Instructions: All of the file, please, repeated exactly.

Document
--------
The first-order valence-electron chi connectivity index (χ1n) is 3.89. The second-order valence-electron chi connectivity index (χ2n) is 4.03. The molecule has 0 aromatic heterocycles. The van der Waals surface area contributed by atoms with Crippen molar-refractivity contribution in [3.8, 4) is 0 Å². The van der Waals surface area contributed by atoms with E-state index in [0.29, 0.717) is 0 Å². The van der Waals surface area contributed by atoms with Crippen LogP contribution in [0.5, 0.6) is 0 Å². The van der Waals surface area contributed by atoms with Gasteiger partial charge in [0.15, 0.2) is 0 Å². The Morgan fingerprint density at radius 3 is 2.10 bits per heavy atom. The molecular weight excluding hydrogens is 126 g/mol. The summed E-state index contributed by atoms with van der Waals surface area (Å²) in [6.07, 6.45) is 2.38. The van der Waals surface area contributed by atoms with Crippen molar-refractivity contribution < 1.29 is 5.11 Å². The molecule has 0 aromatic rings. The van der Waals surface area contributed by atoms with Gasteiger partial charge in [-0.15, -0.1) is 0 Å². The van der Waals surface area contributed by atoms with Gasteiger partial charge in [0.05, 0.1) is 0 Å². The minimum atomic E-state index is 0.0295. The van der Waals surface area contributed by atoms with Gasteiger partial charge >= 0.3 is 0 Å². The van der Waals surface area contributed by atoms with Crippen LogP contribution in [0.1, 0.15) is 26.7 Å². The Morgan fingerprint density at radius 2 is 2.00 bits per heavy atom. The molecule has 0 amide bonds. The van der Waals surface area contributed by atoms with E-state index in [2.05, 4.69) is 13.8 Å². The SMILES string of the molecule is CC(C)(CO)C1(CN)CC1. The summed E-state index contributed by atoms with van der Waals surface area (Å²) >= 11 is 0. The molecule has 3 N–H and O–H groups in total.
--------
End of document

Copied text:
The first-order valence-electron chi connectivity index (χ1n) is 3.89. The second-order valence-electron chi connectivity index (χ2n) is 4.03. The molecule has 0 aromatic heterocycles. The van der Waals surface area contributed by atoms with Crippen molar-refractivity contribution in [3.8, 4) is 0 Å². The van der Waals surface area contributed by atoms with E-state index in [0.29, 0.717) is 0 Å². The van der Waals surface area contributed by atoms with Crippen LogP contribution in [0.5, 0.6) is 0 Å². The van der Waals surface area contributed by atoms with Gasteiger partial charge in [0.15, 0.2) is 0 Å². The Morgan fingerprint density at radius 3 is 2.10 bits per heavy atom. The molecular weight excluding hydrogens is 126 g/mol. The summed E-state index contributed by atoms with van der Waals surface area (Å²) in [6.07, 6.45) is 2.38. The van der Waals surface area contributed by atoms with Crippen molar-refractivity contribution < 1.29 is 5.11 Å². The molecule has 0 aromatic rings. The van der Waals surface area contributed by atoms with Gasteiger partial charge in [-0.15, -0.1) is 0 Å². The van der Waals surface area contributed by atoms with Gasteiger partial charge in [0.05, 0.1) is 0 Å². The minimum atomic E-state index is 0.0295. The van der Waals surface area contributed by atoms with Gasteiger partial charge >= 0.3 is 0 Å². The van der Waals surface area contributed by atoms with Crippen LogP contribution in [0.1, 0.15) is 26.7 Å². The Morgan fingerprint density at radius 2 is 2.00 bits per heavy atom. The molecule has 0 amide bonds. The van der Waals surface area contributed by atoms with E-state index in [2.05, 4.69) is 13.8 Å². The SMILES string of the molecule is CC(C)(CO)C1(CN)CC1. The summed E-state index contributed by atoms with van der Waals surface area (Å²) >= 11 is 0. The molecule has 3 N–H and O–H groups in total.